Henry Strickler was the son of Joseph and Mary Snively Strickler. He was born in Antrim Township on February 28, 1834. By 1842, Mary Strickler was listed as a widow, on the Pennsylvania Septennial Census. Henry was one of four children. He went to public school and then graduated from the Greencastle Academy after which, Henry decided to become a saddle and harness maker. He then turned his attention to studying business at the Eastman National Business College, in Poughkeepsie, NY. After graduating, he went to work as a bookkeeper for the Repository and Transcript newspaper in Chambersburg.
When the Civil War began, Henry joined Greencastle's Co. K of the 126th PA Regiment. The regiment was camped in the Falmouth, VA area for most it’s tour of duty. The 126th fought in the Battle of Fredericksburg on December 13, 1862. During Gen. Humphrey's charge on Marye's Heights, a Confederate ball entered Sgt. Strickler’s left forearm, just above the wrist on the inside. Its path was vertical and exited just above the elbow, shattering all three bones near the joint. Henry was taken to the surgeons' tent, where the surgeon had no alternative but amputation. The family’s oral history says that Henry was visited the next morning by a good friend, who wanted to see how his friend was doing. Henry was doing as well as could be expected in 1862 but he had one lament. When his arm was amputated, Henry lost a ring that he was wearing. His friend, that I believe was Sgt. William Snyder, went to the pile of amputated limbs and searched until he found Henry’s left arm, and retrieved the ring. The rest of Henry’s duty time was spent in the hospital in Washington City. Henry was discharged on April 27, 1863, about three weeks before the rest of his comrades. He did not file for veteran’s benefits due to his amputation until May 1, 1863.
In June 1863, in spite of having lost his left arm, he was still required to register for a future draft call; he was put in Class I. His occupation was listed as justice of the peace.
You do what you have to do – his house at 54 North Carlisle Street was under construction, and with one arm, Henry climbed a ladder to inspect the roof. While he was on the roof, he looked south and saw the first Rebel troops entering Greencastle on South Carlisle Street, then known as Railroad Street. Through the ensuing week, he joined the rest of the townspeople by watching the thousands of troops march through town toward Gettysburg. As was the habit of some Confederates passing through town, one of the Southerners broke rank and headed toward Henry, who was standing there watching, wearing a new hat. In no uncertain words, Henry said, "You took my arm at Fredericksburg and I'll be damned if you'll take my hat!" The Rebel looked at the lifeless, left sleeve and returned to his ranks, without incident.
In 1863, Henry was elected to the first of two, three-year terms as Register and Recorder at the Franklin County Courthouse. He received an appointment as U. S. Storekeeper for the Internal Revenue Service, in 1872 for four years. Henry then spent nine years as deputy collector for Internal Revenue, after which he retired from Federal service.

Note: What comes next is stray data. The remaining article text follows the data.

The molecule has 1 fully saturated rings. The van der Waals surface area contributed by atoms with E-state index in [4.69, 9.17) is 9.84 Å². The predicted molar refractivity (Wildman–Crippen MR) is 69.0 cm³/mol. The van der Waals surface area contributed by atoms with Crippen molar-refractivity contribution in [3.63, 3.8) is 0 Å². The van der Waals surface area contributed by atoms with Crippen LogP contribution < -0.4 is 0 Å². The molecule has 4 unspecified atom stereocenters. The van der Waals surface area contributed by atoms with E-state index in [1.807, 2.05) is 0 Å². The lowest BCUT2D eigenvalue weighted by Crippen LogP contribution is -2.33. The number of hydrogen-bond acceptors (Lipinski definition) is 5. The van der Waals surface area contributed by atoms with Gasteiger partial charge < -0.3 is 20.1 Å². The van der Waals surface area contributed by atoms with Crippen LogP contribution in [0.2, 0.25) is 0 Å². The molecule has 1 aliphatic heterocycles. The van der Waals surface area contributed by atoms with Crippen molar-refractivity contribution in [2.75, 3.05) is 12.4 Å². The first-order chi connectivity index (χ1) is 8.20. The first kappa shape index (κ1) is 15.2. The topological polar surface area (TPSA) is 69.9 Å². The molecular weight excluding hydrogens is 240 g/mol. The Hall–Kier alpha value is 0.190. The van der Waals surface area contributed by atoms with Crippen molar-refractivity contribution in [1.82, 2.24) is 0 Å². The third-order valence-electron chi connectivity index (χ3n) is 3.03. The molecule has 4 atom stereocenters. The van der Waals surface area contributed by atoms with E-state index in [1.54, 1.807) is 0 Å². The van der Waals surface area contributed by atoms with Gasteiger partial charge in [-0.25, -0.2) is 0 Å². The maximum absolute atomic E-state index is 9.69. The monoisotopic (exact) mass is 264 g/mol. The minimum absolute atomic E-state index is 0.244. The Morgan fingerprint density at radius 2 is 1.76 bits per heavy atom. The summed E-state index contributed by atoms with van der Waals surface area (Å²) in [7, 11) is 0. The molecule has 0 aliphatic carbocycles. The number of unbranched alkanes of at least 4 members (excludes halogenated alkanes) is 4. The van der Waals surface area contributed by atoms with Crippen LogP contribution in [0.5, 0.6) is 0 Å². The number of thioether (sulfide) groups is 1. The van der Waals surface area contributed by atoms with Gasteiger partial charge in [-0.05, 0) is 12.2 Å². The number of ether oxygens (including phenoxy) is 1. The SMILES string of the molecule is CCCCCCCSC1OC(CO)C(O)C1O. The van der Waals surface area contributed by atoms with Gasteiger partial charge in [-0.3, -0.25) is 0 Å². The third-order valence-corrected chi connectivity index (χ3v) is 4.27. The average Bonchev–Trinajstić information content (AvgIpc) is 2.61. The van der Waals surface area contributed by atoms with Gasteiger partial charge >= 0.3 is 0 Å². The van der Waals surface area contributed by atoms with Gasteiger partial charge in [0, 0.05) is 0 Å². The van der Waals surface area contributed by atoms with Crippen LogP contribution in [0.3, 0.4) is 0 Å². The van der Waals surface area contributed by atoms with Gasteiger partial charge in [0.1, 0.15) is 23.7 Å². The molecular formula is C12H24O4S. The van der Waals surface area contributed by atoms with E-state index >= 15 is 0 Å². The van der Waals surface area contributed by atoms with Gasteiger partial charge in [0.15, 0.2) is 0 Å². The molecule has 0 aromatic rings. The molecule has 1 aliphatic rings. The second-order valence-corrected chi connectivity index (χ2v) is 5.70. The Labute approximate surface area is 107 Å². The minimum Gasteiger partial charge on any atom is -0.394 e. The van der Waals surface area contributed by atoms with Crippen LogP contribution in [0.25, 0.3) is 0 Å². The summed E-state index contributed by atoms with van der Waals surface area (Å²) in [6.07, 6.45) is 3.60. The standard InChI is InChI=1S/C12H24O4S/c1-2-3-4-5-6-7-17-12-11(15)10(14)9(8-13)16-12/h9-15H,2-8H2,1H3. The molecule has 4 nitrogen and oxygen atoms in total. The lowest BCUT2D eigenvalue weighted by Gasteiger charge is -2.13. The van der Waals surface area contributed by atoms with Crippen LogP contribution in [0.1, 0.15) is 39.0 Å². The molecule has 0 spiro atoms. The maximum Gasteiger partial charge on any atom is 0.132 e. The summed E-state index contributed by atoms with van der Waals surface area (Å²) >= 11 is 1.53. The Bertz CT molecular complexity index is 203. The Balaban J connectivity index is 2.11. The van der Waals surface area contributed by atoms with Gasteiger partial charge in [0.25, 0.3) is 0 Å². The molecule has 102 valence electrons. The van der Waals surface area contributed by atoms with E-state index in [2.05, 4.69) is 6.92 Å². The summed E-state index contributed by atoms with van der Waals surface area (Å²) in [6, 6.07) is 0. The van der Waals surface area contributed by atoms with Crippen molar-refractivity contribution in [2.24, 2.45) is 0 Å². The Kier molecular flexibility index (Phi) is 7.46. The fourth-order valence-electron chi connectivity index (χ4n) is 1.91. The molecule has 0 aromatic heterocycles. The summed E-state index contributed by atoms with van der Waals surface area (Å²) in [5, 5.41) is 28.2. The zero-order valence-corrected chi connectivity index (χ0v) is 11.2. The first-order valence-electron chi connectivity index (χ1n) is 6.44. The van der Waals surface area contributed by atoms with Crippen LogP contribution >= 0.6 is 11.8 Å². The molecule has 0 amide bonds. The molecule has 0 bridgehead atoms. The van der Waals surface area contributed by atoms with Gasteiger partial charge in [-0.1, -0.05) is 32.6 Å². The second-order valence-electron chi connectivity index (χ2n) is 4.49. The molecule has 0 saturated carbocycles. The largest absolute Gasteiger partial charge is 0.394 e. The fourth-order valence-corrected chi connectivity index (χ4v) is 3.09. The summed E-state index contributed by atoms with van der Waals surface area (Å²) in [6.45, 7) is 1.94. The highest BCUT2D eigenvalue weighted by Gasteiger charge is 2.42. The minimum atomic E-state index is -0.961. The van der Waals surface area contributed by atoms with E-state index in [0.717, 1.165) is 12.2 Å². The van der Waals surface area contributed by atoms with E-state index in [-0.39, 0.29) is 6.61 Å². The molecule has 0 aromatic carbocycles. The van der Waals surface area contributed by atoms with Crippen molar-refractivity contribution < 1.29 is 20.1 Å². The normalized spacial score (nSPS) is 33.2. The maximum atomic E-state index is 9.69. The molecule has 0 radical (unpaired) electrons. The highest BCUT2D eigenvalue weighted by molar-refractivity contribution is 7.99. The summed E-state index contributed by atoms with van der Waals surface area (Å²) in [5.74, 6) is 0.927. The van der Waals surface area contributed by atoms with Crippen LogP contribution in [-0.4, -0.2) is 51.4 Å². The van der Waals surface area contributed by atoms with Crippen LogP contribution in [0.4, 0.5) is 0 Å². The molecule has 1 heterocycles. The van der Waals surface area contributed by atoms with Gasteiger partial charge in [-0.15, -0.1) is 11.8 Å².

At the age of almost 50, Henry married Anna M. Fleming on December 24, 1883. They had two children, Mary Ida and Arthur H. Fleming Strickler. According to the U.S. census in 1900, Henry and his wife and family were living at 205 North Carlisle Street. Their five-year old niece, Gladys Fleming, was living with them. Henry was 66 and a clerk in Pennsylvania's House of Representatives.
Henry Strickler died in Waynesboro, at 8 pm on November 1, 1909, at the age of 75 years, eight months, and three days. The cause of death was heart disease. His whole life’s work was spent in public service, from the local level to the federal level. Henry was a patriot, who was reminded of his “red badge of courage” every day from December 13, 1862 until the day he died. On December 3, 1909, Anna F. Strickler applied to receive Henry's pension, as his widow.
Henry was a charter member of the Corp. Rihl GAR Post #438. He was very active and held many positions. At the November 5, 1909 regular meeting, Commander Dr. Franklin A. Bushey presided. He announced the death of comrade Henry Strickler and it was recorded in the minutes. Henry lived to see the highline open on South Jefferson Street in February 1909. Although freight trains still made daily trips by his home, his street was considerably quieter because the train station, directly across Madison Street, on the corner of North Carlisle and West Madison Streets had been closed for nine months.
On long term loan to Allison-Antrim Museum, from the Helen Welch family, are personal items that belonged to Henry Strickler, including a sword (most likely a souvenir as infantrymen do not carry swords), GAR ribbons, a pocket prayer book, and the Civil War blouse he was wearing when he was shot. The bullet holes are quite evident.
Henry and Anna’s daughter Mary Keepers lived until January 17, 1967, not quite 82 years old. Their son Arthur died March 8, 1965; he was almost 79 years of age. Henry’s parents, Henry and Anna’s children and their spouses, and Henry’s brother Snively and his wife are all buried in the same family plot in Cedar Hill Cemetery, Section L, Lot 9.
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